NISGUA, BTS Jointly Organizing Webinars, “In Our Own Skin” - Maya Achí Women’s Fight for Justice
In Guatemala, a historic case for survivors of sexual violence committed during the conflict is in process. 36 Maya Achí women have fought to tell their stories of survival in the face of systematic sexual violence committed by state-sponsored forces in the Rabinal region from 1982-1985. The case is now in the intermediary phase, in which the High Risk Court “A” led byJudge Claudette Domínguez will decide whether there is enough evidence to move forward to a public trial.
This May 8 and 9, two women involved in the case will join NISGUA and BTS to talk about their years of work for justice for survivors of sexual violence and other crimes against humanity. Paulina Alvarado (survivor and witness in the case) and Gloria Pérez (lawyer with the Rabinal Legal Clinic) will share more about the struggle for justice for survivors of sexual violence in a context of impunity.
Hosting a webinar party:Share this information with friends and comrades, then invite them over to learn more from some of the women most involved with the case.
Showing solidarity with the women: Take a selfie with the message, “Si hubo genocidio y violencia sexual en Rabinal,” or “Justice for Achí Women,” or with a message of your own. Share it by email to firstname.lastname@example.org to make sure that the women see the worldwide support and solidarity with their work for justice.
Fundraising: At your webinar party and in the coming weeks, ask friends to support NISGUA’s accompaniment of the survivors and witnesses in this case and in other cases for justice.
2019 Delegation Report-back: NISGUA and NMSU Organize Environmental Indigenous Leadership Exchange
Delegates revel in the Chixoy River, which years of organizing by ACODET has kept safe from the destruction of the Xalalá hydroelectric project. Photo credit: NISGUA.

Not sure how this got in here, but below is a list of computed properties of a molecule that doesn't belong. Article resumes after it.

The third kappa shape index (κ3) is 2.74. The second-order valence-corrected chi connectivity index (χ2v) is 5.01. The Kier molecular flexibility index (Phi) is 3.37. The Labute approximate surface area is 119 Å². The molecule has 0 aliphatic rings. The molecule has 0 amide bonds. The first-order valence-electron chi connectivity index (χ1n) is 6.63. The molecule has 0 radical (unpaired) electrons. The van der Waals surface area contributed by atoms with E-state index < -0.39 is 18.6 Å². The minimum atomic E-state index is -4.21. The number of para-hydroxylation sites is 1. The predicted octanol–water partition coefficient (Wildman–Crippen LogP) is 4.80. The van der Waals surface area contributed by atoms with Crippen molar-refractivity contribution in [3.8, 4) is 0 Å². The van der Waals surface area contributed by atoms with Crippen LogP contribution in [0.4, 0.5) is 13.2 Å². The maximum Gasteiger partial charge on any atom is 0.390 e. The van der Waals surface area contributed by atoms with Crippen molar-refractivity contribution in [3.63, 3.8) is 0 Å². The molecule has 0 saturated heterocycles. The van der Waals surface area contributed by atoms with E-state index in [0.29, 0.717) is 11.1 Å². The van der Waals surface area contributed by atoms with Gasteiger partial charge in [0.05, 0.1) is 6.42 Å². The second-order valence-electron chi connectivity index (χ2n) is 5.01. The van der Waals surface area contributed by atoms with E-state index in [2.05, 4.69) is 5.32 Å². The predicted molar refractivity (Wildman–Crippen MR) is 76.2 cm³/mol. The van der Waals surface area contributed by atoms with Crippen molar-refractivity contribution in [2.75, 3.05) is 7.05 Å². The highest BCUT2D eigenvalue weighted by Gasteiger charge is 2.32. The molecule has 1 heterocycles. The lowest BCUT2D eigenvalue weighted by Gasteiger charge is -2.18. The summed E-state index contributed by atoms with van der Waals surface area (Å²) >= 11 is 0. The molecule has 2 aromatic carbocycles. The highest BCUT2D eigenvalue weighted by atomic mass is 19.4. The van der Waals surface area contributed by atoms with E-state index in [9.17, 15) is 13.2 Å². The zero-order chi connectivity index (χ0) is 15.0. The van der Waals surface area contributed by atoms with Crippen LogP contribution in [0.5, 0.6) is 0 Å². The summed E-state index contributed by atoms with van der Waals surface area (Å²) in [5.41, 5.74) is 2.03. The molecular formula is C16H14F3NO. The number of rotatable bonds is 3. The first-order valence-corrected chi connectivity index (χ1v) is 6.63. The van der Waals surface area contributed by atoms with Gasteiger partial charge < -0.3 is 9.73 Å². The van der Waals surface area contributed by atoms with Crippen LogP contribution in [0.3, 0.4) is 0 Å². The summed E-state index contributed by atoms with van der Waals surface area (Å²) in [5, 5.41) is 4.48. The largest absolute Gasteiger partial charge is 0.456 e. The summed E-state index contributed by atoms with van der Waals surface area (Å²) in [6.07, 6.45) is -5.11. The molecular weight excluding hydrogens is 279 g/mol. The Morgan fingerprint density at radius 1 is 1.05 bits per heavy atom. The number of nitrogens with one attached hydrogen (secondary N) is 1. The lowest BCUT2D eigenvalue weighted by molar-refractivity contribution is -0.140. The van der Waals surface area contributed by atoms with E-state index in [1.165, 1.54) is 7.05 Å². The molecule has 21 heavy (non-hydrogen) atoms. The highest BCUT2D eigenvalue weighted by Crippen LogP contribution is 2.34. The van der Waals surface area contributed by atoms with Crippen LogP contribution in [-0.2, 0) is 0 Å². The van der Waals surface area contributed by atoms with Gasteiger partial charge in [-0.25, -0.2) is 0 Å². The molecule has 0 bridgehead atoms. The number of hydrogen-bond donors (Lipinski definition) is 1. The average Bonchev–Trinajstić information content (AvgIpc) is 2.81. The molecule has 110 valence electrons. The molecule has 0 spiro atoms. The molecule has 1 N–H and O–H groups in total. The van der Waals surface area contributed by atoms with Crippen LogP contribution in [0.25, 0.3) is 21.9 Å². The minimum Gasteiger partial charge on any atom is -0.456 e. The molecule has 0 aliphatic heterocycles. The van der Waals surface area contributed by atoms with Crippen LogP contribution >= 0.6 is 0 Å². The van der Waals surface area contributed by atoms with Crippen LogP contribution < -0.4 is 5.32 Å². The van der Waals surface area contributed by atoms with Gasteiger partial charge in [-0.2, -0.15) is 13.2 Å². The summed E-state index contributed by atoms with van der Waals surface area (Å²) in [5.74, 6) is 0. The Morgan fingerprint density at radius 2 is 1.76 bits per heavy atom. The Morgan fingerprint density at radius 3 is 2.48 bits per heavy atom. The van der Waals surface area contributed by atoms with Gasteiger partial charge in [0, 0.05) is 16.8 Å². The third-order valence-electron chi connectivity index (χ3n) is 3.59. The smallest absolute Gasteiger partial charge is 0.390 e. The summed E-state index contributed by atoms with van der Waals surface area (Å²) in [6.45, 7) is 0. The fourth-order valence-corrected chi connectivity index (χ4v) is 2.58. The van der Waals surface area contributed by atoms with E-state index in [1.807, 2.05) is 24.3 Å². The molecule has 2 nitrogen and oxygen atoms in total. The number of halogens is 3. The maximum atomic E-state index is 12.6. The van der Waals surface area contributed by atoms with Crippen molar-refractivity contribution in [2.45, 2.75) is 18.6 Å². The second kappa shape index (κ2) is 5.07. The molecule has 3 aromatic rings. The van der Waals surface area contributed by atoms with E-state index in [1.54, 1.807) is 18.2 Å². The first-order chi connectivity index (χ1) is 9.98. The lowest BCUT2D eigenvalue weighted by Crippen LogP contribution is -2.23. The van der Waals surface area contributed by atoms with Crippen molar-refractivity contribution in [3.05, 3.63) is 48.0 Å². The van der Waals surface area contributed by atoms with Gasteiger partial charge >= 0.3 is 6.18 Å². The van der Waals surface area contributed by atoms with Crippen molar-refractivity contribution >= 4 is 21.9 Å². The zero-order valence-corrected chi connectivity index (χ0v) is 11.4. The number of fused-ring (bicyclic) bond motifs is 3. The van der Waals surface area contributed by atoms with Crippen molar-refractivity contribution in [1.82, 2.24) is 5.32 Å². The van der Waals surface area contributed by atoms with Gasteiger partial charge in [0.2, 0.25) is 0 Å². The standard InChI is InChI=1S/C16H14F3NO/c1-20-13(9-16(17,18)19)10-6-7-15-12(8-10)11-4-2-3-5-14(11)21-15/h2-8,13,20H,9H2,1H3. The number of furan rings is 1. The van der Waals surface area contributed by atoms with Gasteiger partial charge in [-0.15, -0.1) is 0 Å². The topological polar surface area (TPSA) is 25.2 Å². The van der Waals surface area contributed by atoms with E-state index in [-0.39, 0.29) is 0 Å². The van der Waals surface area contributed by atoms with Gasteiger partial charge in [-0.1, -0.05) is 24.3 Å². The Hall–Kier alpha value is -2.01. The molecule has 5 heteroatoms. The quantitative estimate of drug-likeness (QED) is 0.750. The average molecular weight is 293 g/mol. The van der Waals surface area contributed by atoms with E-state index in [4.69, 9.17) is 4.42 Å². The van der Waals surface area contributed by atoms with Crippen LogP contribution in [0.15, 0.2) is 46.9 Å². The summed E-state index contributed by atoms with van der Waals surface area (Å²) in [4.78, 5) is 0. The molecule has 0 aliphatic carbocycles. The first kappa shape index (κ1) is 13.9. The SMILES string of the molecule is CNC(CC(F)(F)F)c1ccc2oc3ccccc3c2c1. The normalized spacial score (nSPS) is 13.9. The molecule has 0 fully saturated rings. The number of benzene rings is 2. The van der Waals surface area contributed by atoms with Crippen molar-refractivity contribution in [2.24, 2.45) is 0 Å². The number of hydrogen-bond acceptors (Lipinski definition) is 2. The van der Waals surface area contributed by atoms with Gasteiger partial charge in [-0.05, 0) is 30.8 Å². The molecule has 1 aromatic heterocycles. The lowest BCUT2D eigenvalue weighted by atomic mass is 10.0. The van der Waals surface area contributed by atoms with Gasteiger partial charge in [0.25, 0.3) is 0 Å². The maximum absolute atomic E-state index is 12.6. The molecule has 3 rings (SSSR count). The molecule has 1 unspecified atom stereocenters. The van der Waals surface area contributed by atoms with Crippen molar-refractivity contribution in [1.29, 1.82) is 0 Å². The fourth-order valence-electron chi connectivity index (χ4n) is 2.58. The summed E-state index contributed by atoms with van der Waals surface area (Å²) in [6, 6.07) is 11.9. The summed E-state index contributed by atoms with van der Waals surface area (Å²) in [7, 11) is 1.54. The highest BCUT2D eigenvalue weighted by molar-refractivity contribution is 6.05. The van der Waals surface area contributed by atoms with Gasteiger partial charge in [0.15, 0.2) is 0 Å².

This March, NISGUA partnered with New Mexico State University to host a week-long exchange between Indigenous undergraduate students and Maya Q’eqchi’, Mam, Q’anjob’al, and K’iche’ environmental defenders. Ten NMSU students visited with NISGUA partners in the Chixoy and Copón Rivers watershed to learn about their grassroots organizing model that builds community-level Indigenous leadership to defend ancestral territories against the imposition of the Xalalá mega-dam. Participants experienced daily life in communities, observed Indigenous leadership in action, and shared about their people’s struggles for sovereignty and social and ecological justice in the U.S.
This delegation culminated a year of organizing to build relationships between Indigenous water protectors in Guatemala and the U.S., and served as a direct follow-up to our fall speaking tour, “How to Stop a Dam with Indigenous Resistance.” It was also our first delegation to focus exclusively on facilitating direct exchange between Indigenous leaders — a dream originally conceived by NISGUA member and co-organizer of the exchange, Kayla Myers (Eastern Shoshone Descendant), when she was an accompanier with our Guatemala Accompaniment Project.
The U.S. Operations & Program Coordinator will be responsible for U.S. base-building and program development, leading grassroots fundraising initiatives together with the U.S. Director, and carrying out the organization’s financial administration.
The GAP Coordinator will ensure that Guatemalan partner organizations receive effective international accompaniment through GAP, a transformative accompanier and fellowship program.
Applications are being accepted immediately, so apply today!
NISGUA is an equal opportunity employer and inclusive organization. People of Indigenous/ Central American identity/descent, multiracial/POC, poor/working class, and queer people are strongly encouraged to apply.
At the center of each of our Solidarity Updates are people facing real risks for speaking out against impunity, state and corporate violence, and working towards justice. We provide international accompaniment and/or advocacy support to all of the organizations and individuals that we write about, as one attempt to dissuade further attacks human rights defenders face for speaking out.